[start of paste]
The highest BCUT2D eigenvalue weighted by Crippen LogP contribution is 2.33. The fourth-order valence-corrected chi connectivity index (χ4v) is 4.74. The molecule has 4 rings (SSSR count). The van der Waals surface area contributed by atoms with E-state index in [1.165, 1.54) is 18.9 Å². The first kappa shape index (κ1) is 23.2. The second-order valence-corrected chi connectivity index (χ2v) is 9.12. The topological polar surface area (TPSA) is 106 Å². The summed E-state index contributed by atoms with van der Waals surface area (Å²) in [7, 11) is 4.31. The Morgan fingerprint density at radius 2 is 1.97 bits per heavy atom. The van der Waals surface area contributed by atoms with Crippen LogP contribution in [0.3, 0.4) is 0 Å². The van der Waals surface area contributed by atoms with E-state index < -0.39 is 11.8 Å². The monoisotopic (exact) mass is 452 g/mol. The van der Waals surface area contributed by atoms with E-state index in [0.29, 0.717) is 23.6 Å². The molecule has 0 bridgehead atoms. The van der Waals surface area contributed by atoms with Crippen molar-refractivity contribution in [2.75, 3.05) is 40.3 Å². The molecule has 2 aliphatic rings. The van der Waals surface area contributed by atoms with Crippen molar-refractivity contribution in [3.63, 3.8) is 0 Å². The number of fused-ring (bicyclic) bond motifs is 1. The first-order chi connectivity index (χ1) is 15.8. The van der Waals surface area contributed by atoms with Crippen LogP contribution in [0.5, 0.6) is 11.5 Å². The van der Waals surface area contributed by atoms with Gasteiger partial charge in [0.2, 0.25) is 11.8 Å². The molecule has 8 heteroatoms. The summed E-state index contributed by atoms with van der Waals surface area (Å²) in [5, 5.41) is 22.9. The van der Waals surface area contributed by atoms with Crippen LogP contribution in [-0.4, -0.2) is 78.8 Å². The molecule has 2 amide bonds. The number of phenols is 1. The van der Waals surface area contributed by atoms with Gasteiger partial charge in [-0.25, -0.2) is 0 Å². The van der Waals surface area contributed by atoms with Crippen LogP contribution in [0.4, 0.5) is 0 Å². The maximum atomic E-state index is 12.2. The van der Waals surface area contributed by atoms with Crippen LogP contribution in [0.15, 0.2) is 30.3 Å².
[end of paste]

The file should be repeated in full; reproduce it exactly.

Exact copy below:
The highest BCUT2D eigenvalue weighted by Crippen LogP contribution is 2.33. The fourth-order valence-corrected chi connectivity index (χ4v) is 4.74. The molecule has 4 rings (SSSR count). The van der Waals surface area contributed by atoms with E-state index in [1.165, 1.54) is 18.9 Å². The first kappa shape index (κ1) is 23.2. The second-order valence-corrected chi connectivity index (χ2v) is 9.12. The topological polar surface area (TPSA) is 106 Å². The summed E-state index contributed by atoms with van der Waals surface area (Å²) in [7, 11) is 4.31. The Morgan fingerprint density at radius 2 is 1.97 bits per heavy atom. The van der Waals surface area contributed by atoms with Crippen LogP contribution in [0.3, 0.4) is 0 Å². The van der Waals surface area contributed by atoms with E-state index < -0.39 is 11.8 Å². The monoisotopic (exact) mass is 452 g/mol. The van der Waals surface area contributed by atoms with E-state index in [0.29, 0.717) is 23.6 Å². The molecule has 0 bridgehead atoms. The van der Waals surface area contributed by atoms with Crippen molar-refractivity contribution in [2.75, 3.05) is 40.3 Å². The molecule has 2 aliphatic rings. The van der Waals surface area contributed by atoms with Crippen molar-refractivity contribution in [3.63, 3.8) is 0 Å². The number of fused-ring (bicyclic) bond motifs is 1. The first-order chi connectivity index (χ1) is 15.8. The van der Waals surface area contributed by atoms with Crippen LogP contribution in [0.5, 0.6) is 11.5 Å². The van der Waals surface area contributed by atoms with Gasteiger partial charge in [0.2, 0.25) is 11.8 Å². The molecule has 8 heteroatoms. The summed E-state index contributed by atoms with van der Waals surface area (Å²) in [5, 5.41) is 22.9. The van der Waals surface area contributed by atoms with Crippen LogP contribution in [-0.4, -0.2) is 78.8 Å². The molecule has 2 amide bonds. The number of phenols is 1. The van der Waals surface area contributed by atoms with Gasteiger partial charge in [-0.25, -0.2) is 0 Å². The van der Waals surface area contributed by atoms with Crippen LogP contribution in [0.4, 0.5) is 0 Å². The maximum atomic E-state index is 12.2. The van der Waals surface area contributed by atoms with Crippen LogP contribution in [0.15, 0.2) is 30.3 Å².